with Crowbar, Havok, Black Fast, Invidia
Bobby Blitz Ellsworth Vocals D.D. Verni Bass, Backing Vocals Dave Linsk Lead Guitar, Backing Vocals Derek Tailer Rhythm Guitar, Backing Vocals Ron Lipnicki DrumsArmed with pioneering pure metal proposals like Death Rider, The Beast Within, and Raise The Dead already in 1982, New Jerseys Overkill were a rock-solid part of the first clutch of bands forging in fire this music known as thrash metal. Along with Metallica, Exodus, Slayer and cross-town doppelgangers Anthrax, D.D. Verni and Bobby Blitz Ellsworth were helping to create a new form of metal that is still as vibrant today as when the bands first album, Feel the Fire was issued by Jonny Zazulas Megaforce Records back in the spring of 85.Witness Overkills 18th album of blistering yet precise and thought-provoking thrash magic, The Grinding Wheel, a record on which thrashs ultimate team of five machined parts shows up and executes to perfection with a little punk thrown in for bad measure.But a life dedicated to metal can be a grind, hence the title of this sparks-a-flyin record. It just makes sense for us, reflects D.D. If youve been making metal for almost 40 years like we have, it can be a grind. But we also liked the old school metal idea of referencing Grinder, the Judas Priest song, which suits the album because it has classic metal parts on it as well as the thrash parts. Theres a blue collar feel to that title too, and thats how we approach Overkill. The guitar case is basically a lunchbox and we go to work.One of the principlesif not characteristicsof the band is that its been grinding through for long, long periods of time, seconds Blitz. Decades to this point. And not necessarily with huge gains with regards to popularity, but for sure, with huge gains in as much as we can earn a living while doing the kind of music that we want. And so the idea of grinding it out over the decades became a device for writing the album, whether it would be riffs or lyrics.Despite, as D.D. says, the albums classic metal references (such as Black Sabbath in Come Heavy and Iron Maiden in The Long Road and the epic and cinematic title track), when the band gets up a full head of thrash steam, they bring to the party a trademark punk aesthetic, forged from trips on the train to CBGB and Maxs Kansas City to witness original punk legends such as The Damned and The Dead Boys.Punk is huge for Overkill, confirms Verni. And its something we very specifically brought back to the band in a sort of second wave, beginning with Ironbound in 2010 and then The Electric Age and White Devil Armory. I know from my end, it came from talking to the band and talking to fans. We had some of those metal records in the middle of our career where I wasnt paying enough attention to the punk rock vibe of the band. But just before we started writing Ironbound, I was very specific about getting back into that mentality, picking up on that energy again. Youre not going to hear any Green Day or Ramones in us, but the energy and the attitude of punk mixed with the New York vibe thats what Overkill is, compared to other bands. You dont hear any of that in Megadeth; you dont hear any of that in Slayer. Its more specific to what we brought to the thrash world.Central to that premise is the incendiary Lets All Go to Hades which is sure to become a pit favourite. This one was a hell of a lot of fun, says Blitz. You know, Ive always written abstractly. Im not the guy who says, Im going to crush your skull into dust. I like writing more so from an abstract point of view, putting a slew of thoughts together that create one idea, like a puzzle more than a specific black or white. And when I looked at all these lyrics when I was done, I said, oh my God, Im 57 and I finally matured (laughs). Oh, this is gross! (laughs). But I do like tongue-in-cheek songs like Hades, where it says, sort of lets all go to the Bataclan, you know, stand arm in arm and sing Killed by Death. I kind of tied in not long ago events, specifically what happened in Paris, with losing Lemmy. After that, Im on a train from Paris to Istanbul on the Orient express, which actually existed (laughs)it actually went from Paris to Istanbul. So that one is mapped out a bit more.Adds D.D., Its not a smash your face into the wall kind of song. It got a little bit of fun in it. I know any time you talk to the really heavy thrash guys, they go, Oh, no, no, nono fun allowed. Its got to be heavy and brutal every second. But that song definitely has a bit of fun in it. And weve done that before, with things like Old School and Fuck You. Were not afraid to do a bit of that sometimes.Another favorite lyric of Blitz, which is set to a non-nonsense old school thrash track, is Our Finest Hour. Its about the recognition of sameness, explains Ellsworth. I think people are comfortable when they recognize themselves in someone else. And Our Finest Hour is kind of a detailed journey through that concept. Its like, Come on over here; I recognize you. Ive always been a firm believer in the fact that its great to accomplish things on your own, but people are always stronger as a groupthats the basic outline of that tune.At the other end of the spectrum from punk is a song like The Long Road. D.D. readily agrees that there was a Maiden influence as part of this ones crafting. Oh yeah, for sure. The opening, along with a little section in there with the vocals, definitely feels like New Wave of British Heavy Metal.More evident in the bands panoramic classic metal passages, but even articulated here on Our Finest Hour, is another storied Overkill trademark, the definition one gets in the bands bass parts. Combine this with the Mensa-like percussive wizardry of Ron Lipnicki (laid bare for all to hear at headphone levels through the smack of his gravity-defying double bass work), and The Grinding Wheel emerges as a record with a remarkable rhythm section foundation from which to rise.Ive had that kind of sound now for a long time, says Verni. There are a lot of bass players that say, I want to feel the bass. And its like, I just couldnt give a shit about feeling the bass. To me thats low-end. Guitars have low-end, kick drums have low-end, bass has low-endI want to hear the bass, not feel it. So from a long time ago, thats what I would be doing on my EQ. I would be tweaking and turning knobs until not only could I feel it, but I can hear it separate from the guitars. And as a result, the bass just got more and more aggressive. Im not a finesse player at all, on a bass. I bang the shit out of it, and I kind of do that to get away from the guitars and give it its own identity, its own sound, its own thing, so the bass has its own personality, not just serving as a foundation for the guitars.This affects the writing as well, says Blitz. Dont forget, D.D. is a guitarist. Hes been playing guitar probably more so than bass in his spare time since the late 80s. This is a guy who has two-and-a-half decades of six strings under his belt. So we get more of a unique perspective; it gives this band its unique qualities when it comes to songwriting. Because its a guy holding six strings whos got plenty of experience playing those six strings, but thinking from the other perspective. So you get a punchier thing; you dont get a lot of fluff. When you compare Overkill to some of our contemporaries, there you get a guitar player writing guitar-based songs. D.D. is writing, first and foremost, from a rhythm perspective, and thats what drives the songs. Add Dave Linsk to the picture, once theres a ten-note riff written, then you have the best of both worlds.Which brings us back to the aforementioned machine-like efficiency of the five guys that comprise Overkill, this idea that there are no weak links within this particular classic five-piece with two guitars lineup of metal warriors.Thats the strength of the band, explains Blitz. Dave is really the one that holds the guitar reigns in this band. Hes a writer at his core. You know, hes one of these guys who brushes his teeth and hears a rhythm the way the bristles are hitting the enamel (laughs). Hes that dude. Oh wait a second, I have another idea. He has an idea a minute, and if thats the case, some of them are going to be great. So he holds the reins. When it comes to Derek, hes more the opinionated thought later on. And so when it runs through the machine, being D.D. and myself, then Dave, Derek comes in and can change that song. Its always kind of good to have, lets say, a chief and some Indians. And it depends whos wearing the chief hat at any particular time. But I think at the end of the day, when youre looking for a clean perspective, it goes through Derekthats usually what his contribution is, more of a finalization.And Ron? Hes one-of-a-kind, says Verni. Hes a great drummer. Ive worked with him for a bunch of records now. This is our fifth record together and so I really understand how he plays at this point. Working with him in the studio is just a pleasure, because hes so right on it.After heaping all manner of praise on legendary producer Andy Sneap (brought on only for mix given Vernis proven acumen at the task), D.D. further clarifies the reason Overkill can be at the top of their game 18 records into their distinguished run.I have a studio and I did most of it at my place; Ive been doing it that way for a while now. And now the group of guys we have in the band has been pretty consistent for a while. So we have a nice mix; everybody kind of knows their role, and is good at their role. Everybody brings a little something to the party. And I think thats why these last couple of records people ask, How is it that your records get better after 25 years? And I think part of it is that everybody has a role in the band, everybody is comfortable with their role, and theyre really good at the part they have. So the records actually get better. Its like having a team, instead of having a whole bunch of chiefs and no Indians.But a proven peoples band like Overkilla more personable bunch youll never meetfully recognizes that part of the bands success in being able to survive and thrive with the grind is due to the allegiance of the bands considerable worldwide fan base.For sure, says Blitz. One of the things with regard to grind, with regard to four decades of Overkill, its good to be here, but its obviously earned, not just by us but by the people that support this in general. The fact is that its not just us grinding it out. I mean, maybe it is when it comes to the studio and writing and recording songs, from that selfish perspective. But the reason something exists for decades is based on group effort. Like we had talked about earlier with Our Finest Hour, people are stronger together. In that light, this band is, lets say, not just our project, but its a project by and for all those who hold it dear.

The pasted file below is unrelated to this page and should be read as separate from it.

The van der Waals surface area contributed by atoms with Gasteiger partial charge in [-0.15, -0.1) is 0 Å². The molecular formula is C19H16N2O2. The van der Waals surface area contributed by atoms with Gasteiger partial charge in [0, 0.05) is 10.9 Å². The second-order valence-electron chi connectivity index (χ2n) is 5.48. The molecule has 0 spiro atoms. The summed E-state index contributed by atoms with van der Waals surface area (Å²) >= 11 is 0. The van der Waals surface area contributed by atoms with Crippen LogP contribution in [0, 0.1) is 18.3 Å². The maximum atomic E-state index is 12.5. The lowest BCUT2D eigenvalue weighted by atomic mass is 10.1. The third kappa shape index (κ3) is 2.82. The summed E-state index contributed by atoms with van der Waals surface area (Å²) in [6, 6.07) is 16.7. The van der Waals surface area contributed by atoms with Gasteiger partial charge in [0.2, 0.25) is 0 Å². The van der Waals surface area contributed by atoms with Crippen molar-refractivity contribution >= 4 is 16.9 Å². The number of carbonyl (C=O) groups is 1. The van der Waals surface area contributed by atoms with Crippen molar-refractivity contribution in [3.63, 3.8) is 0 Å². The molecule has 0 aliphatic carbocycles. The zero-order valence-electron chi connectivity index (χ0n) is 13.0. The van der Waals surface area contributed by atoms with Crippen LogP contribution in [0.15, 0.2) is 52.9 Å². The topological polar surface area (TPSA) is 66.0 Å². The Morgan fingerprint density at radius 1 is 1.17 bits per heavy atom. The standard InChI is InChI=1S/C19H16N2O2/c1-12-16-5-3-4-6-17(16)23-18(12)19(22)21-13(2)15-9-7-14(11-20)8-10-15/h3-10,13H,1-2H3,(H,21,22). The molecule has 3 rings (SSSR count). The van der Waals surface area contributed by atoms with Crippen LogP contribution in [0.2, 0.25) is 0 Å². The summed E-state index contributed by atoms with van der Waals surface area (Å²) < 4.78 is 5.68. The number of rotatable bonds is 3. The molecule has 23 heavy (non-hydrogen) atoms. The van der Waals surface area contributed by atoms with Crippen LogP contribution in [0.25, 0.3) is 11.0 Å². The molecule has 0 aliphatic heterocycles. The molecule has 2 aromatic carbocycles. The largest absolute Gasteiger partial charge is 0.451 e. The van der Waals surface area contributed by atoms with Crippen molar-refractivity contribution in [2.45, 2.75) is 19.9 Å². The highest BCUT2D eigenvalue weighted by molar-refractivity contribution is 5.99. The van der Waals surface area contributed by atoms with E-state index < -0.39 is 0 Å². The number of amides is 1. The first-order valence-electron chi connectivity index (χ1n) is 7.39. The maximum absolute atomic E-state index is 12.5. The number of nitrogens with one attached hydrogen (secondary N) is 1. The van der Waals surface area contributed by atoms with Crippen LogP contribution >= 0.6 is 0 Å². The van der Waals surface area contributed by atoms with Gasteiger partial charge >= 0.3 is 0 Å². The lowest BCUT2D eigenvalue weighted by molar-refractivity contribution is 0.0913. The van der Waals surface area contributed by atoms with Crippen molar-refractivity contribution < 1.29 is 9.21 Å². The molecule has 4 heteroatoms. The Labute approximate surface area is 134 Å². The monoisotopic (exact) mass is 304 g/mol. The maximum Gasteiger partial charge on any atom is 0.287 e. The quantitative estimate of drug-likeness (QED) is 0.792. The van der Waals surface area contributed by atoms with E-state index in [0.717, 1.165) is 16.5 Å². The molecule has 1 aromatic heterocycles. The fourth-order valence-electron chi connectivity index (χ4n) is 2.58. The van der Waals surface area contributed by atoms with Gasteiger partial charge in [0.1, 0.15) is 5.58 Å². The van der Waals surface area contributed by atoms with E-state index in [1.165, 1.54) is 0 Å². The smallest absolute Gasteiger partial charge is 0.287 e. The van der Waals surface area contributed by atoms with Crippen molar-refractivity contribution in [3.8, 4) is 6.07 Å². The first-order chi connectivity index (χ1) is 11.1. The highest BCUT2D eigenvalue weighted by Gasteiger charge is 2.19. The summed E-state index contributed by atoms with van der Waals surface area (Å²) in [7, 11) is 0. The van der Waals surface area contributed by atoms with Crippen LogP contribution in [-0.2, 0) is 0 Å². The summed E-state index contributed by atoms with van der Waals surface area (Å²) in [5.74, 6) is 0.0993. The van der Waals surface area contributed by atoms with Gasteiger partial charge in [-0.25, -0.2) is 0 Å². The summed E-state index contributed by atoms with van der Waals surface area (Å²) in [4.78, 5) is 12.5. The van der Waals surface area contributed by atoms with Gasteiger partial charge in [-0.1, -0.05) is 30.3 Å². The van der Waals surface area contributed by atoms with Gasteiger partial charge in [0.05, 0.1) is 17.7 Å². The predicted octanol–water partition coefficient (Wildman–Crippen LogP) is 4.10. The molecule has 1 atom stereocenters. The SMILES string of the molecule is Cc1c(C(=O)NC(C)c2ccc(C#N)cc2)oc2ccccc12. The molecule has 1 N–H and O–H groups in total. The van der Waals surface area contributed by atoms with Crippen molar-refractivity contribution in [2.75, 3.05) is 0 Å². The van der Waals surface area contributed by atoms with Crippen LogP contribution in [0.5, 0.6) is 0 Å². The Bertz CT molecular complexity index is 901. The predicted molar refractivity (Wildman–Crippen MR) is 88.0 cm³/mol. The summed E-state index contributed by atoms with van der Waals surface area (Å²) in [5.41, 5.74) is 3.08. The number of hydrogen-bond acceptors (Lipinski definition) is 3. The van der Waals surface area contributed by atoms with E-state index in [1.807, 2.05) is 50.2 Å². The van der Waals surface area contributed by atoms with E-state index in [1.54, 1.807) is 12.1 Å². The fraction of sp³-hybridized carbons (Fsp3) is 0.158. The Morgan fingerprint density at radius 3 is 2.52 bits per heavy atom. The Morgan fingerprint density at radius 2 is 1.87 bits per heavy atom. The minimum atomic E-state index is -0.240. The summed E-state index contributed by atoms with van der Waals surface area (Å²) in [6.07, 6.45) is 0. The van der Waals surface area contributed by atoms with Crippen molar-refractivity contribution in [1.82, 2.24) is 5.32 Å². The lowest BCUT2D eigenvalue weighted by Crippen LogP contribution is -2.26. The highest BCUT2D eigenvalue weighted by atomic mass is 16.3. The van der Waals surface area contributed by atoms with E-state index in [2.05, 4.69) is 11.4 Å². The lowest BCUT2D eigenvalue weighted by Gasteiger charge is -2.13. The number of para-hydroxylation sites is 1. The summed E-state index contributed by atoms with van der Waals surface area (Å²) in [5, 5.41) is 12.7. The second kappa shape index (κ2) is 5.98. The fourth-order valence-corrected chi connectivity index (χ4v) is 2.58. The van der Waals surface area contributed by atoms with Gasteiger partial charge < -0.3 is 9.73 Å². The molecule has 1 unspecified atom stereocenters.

at Oddbody’s Music Room
5418 Burkhardt Road
Dayton, United States